Read the first part of this article, "Is Leptospirosis Lurking?"
Since the introduction of vaccines that protect against the serovar Hardjo strain about a decade ago, cases of leptospirosis in cattle have declined, says , Dan Grooms, DVM, Michigan State University.
However, once a veterinarian has ruled out other causes of a reproductive problem, he encourages them to be persistent in pursuing a diagnosis. Submit samples from multiple abortions if possible, he says, noting it sometimes takes several to find a positive result.
In diagnosing reproduction problems, Grooms stresses veterinarians need to remember to look at the big picture first, then narrow down toward specific details, rather than vice-versa. Use all the tools available, including epidemiology, herd records and diagnostic testing.
Where lepto is diagnosed or strongly suspected, the veterinarian and client can look for sources of the pathogen, such as herd introductions or exposure to other animal carriers. Grooms cites a recent case where a high percentage of cows in a beef herd aborted at six to seven months of gestation. Diagnostic testing confirmed leptospirosis. The herd had not experienced problems in the past, and thus was not well vaccinated. Investigators found two weeks before the abortions began, the producer started feeding from a hay pile that was contaminated with raccoon feces and urine. Even in well-vaccinated herds, Grooms says, a high level of exposure can overcome the protection from vaccination.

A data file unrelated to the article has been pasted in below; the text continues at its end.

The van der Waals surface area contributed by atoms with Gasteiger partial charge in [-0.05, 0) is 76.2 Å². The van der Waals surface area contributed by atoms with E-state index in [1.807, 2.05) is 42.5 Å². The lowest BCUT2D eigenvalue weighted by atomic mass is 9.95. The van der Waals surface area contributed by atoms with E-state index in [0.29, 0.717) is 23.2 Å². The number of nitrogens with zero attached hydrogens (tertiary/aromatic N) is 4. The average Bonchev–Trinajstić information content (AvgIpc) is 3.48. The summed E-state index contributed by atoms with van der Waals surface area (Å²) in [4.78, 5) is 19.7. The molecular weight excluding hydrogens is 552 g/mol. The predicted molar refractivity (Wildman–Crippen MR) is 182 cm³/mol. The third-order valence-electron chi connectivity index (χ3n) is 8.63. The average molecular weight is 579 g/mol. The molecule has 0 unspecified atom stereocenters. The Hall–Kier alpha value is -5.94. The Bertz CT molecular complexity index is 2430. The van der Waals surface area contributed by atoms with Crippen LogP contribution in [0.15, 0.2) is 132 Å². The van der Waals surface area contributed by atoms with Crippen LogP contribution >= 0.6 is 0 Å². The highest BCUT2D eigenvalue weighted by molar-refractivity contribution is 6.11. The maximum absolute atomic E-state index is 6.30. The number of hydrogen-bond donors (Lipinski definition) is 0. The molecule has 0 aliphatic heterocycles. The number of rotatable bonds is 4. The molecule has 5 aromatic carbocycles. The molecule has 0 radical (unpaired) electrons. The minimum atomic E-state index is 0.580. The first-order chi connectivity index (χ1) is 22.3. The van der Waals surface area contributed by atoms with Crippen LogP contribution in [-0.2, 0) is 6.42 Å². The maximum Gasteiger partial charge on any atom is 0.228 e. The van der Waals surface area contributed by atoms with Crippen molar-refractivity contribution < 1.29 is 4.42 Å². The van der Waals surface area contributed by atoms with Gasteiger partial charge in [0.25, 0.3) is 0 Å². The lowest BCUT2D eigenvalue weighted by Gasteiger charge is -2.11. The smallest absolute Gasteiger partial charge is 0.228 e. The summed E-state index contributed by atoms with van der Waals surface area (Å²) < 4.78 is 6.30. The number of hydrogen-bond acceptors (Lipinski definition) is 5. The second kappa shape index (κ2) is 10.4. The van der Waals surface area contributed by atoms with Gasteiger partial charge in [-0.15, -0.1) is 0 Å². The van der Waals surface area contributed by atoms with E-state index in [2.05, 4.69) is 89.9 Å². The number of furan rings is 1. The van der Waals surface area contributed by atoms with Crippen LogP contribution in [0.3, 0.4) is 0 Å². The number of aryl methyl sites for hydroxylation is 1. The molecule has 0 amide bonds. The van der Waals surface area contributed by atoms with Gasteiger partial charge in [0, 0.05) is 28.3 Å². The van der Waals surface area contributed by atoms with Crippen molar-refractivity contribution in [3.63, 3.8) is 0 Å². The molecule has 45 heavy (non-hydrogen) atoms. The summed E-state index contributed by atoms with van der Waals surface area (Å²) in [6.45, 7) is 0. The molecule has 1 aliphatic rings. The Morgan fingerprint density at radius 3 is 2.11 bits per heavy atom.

Control of leptospirosis in cattle requires a comprehensive approach that includes reducing the risk of Leptospira exposure, vaccination, and selective antimicrobial treatment to clear carriers of serovar Hardjo when indicated, Grooms says.
But when fertility problems crop up, don’t jump to conclusions. Paraphrasing Kansas State University veterinarian Brad White, Hilton says reproductive problems usually result from an accumulation of errors. “Eliminate the common before focusing on more difficult issues such as lepto,” Hilton says.